Meditations: Texts, Traditions, And Tyrants
Texts, Traditions, and Tyrants
The Democratic Convention in the U.S. was a hoot. Not since the ancient Egyptians imbued their pharaohs with the mythic power of bulls, has a would-be leader been cloaked in such symbols conveying strength. Basic attitudes regarding leadership and followership haven’t changed much over the last 6000 years.
Leadership has two, diametrically opposed meanings. The first implies authority, conformity, and following. The second implies a forerunner, guide, and one who points the way. The old, dying human race clings to the first set of meanings; the new, emerging human being appreciates the second.
Leaders always entail followers. Whereas, to lead by example means simply to go first, and always involves the willingness to go alone if necessary.
As Brian Fagan says in “The Long Summer,” a book about how climate change affected prehistory and early human civilization, after 4000 B.C. nomads and cattle herders moved into the Nile Valley, bringing their ideas and traditions with them. Foremost of these were notions of strong bulls as leaders of the herd, which became the dominant motif of the pharaohs.
Thus basic ideas of leadership grew out of cattle cults, and a reverence for elders who had great ritual ability “to call on the supernatural world, and predict rain.” Whether part of human development or inherent in human nature, the pattern of leadership entailing followership obviously still holds sway over the vast majority of people today.
One of the core questions on which the future of the human race turns is this: will this ancient and increasingly anachronistic model of leadership continue to prevail, or will followership give way to being a light to oneself for most people?
Contrary to conventional thinking, we don’t need to worry about leaders, but followers. The idea that leaders determine the nature of a society and the policies of a government is part of the fairy tale of leadership. Actually, followers carry far more weight, and leaders step in to fill the need that their followers demand of them.
Democracy is a vacuous word because rule by the people, while a fine ideal, has almost no basis in past or present governments. Most people don’t want to do the hard work of continually educating and taking responsibility for themselves; they would rather give a man, or occasionally a woman, the authority to make decisions for them.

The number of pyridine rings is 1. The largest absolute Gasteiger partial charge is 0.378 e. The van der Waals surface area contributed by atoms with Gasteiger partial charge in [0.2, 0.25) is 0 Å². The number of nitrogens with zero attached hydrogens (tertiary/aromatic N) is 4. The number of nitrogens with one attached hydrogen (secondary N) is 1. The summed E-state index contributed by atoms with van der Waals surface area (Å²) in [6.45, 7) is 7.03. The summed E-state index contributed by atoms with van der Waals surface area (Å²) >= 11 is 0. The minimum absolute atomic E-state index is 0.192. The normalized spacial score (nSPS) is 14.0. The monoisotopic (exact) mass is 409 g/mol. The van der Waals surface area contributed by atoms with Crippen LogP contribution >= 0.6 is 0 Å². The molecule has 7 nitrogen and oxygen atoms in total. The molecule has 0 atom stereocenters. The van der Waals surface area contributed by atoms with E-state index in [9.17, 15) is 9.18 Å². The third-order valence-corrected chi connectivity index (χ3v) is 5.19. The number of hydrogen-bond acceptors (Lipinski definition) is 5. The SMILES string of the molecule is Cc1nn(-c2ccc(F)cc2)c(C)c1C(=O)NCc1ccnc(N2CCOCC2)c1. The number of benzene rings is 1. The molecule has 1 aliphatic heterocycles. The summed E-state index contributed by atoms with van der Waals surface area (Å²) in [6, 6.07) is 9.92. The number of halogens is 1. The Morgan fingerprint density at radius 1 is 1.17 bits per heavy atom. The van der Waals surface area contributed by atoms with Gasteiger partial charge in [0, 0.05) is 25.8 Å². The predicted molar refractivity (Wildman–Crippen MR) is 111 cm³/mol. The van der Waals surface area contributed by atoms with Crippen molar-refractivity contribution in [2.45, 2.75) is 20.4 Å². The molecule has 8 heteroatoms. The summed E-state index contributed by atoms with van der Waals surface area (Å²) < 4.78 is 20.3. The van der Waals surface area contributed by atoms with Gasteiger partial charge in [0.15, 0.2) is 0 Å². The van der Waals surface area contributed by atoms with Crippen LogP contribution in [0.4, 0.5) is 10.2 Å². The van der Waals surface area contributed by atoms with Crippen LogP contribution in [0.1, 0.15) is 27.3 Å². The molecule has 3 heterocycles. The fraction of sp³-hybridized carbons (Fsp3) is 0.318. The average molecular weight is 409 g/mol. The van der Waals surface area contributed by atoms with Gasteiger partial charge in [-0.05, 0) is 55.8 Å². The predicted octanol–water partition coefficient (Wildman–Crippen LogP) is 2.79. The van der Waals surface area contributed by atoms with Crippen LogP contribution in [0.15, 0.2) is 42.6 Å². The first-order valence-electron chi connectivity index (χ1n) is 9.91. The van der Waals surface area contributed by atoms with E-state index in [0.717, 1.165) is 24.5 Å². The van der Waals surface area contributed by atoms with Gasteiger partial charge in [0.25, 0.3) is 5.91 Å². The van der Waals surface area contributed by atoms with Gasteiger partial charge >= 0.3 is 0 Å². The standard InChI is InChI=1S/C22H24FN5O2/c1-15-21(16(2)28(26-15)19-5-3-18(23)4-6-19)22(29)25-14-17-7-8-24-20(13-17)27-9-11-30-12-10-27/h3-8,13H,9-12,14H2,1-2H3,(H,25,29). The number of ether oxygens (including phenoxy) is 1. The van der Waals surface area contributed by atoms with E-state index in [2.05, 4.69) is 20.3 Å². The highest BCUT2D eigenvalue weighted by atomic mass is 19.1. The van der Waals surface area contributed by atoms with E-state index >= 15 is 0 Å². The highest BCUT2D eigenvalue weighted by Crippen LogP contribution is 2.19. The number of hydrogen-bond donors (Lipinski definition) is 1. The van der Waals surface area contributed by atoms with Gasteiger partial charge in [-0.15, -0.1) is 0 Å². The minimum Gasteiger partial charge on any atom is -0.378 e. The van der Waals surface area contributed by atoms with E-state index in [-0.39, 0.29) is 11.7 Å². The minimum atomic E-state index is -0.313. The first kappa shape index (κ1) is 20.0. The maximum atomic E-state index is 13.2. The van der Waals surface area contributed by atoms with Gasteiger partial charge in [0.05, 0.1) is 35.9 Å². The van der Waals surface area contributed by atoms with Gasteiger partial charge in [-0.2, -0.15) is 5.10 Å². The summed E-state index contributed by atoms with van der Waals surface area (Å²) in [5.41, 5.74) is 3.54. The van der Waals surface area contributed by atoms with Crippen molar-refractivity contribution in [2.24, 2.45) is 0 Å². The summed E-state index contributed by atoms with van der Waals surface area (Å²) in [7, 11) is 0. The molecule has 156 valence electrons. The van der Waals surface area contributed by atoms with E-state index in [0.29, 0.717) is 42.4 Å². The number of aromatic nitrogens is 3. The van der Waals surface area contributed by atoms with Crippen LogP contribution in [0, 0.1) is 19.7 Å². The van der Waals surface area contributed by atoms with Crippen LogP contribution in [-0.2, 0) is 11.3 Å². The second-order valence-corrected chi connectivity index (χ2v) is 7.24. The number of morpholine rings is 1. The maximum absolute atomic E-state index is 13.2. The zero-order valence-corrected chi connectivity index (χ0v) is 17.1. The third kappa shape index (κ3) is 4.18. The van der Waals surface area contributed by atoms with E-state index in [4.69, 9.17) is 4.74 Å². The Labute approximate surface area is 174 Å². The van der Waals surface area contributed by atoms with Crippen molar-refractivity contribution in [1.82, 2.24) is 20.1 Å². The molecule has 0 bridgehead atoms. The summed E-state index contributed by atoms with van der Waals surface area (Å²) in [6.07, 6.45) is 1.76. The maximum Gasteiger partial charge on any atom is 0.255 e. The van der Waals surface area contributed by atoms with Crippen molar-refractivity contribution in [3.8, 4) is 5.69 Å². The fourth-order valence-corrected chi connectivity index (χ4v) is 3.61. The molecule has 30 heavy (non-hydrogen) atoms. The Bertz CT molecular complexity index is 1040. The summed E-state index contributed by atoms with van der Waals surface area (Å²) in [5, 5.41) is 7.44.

Therefore the idea that the masses are manipulated by “elites” simply doesn’t hold up to scrutiny. Of course there is a great deal of manipulation by political and economic leaders, but how many people accept the truth when they hear it? Generally speaking, people not only get the leaders they deserve, the leaders they get reflect their collective desires and psychology.
Hitler filled a vacuum that had opened up in Germany in the early 1930’s, and was praised at home and abroad for his “strong leadership.” Most Germans followed him right to the bitter end. Stalin is still revered by at least a quarter of the Russian population. And in some essential respects, Saddam Hussein represented, as the Bush Administration is learning, the character of the Iraqi people. (No matter how much they blame foreign terrorists for the continued chaos, the rampant criminality in Iraq cannot be explained away, by the Right or the Left.)
As for President Bush, he embodies the hollowness and superficiality of the majority of American people. His election wasn’t a fluke; it was probably inevitable, as is his re-election unless a lot more people wake up. And though Kerry would be a quantum improvement, his “I’m John Kerry, and I’m reporting for duty” acceptance speech, with the sham salute upholding the “we’re at war” motif, displays the spurious ‘strength’ people demand. (I fear where all this disgusting nationalistic/patriotic claptrap in America during these scoundrel days will end.)
This theme of arrested human development applies in even more invidious ways to organized religion. Texts, traditions, and tyrants all go together, in both the Christian and Islamic worlds.
In exchange for psychological comfort, religious and political leaders provide answers to questions for which there are no answers, just life-long dialogues within and between people.
- Martin LeFevre is a contemplative, and non-academic religious and political philosopher. He has been publishing in North America, Latin America, Africa, and Europe (and now New Zealand) for 20 years. Email: firstname.lastname@example.org. The author welcomes comments.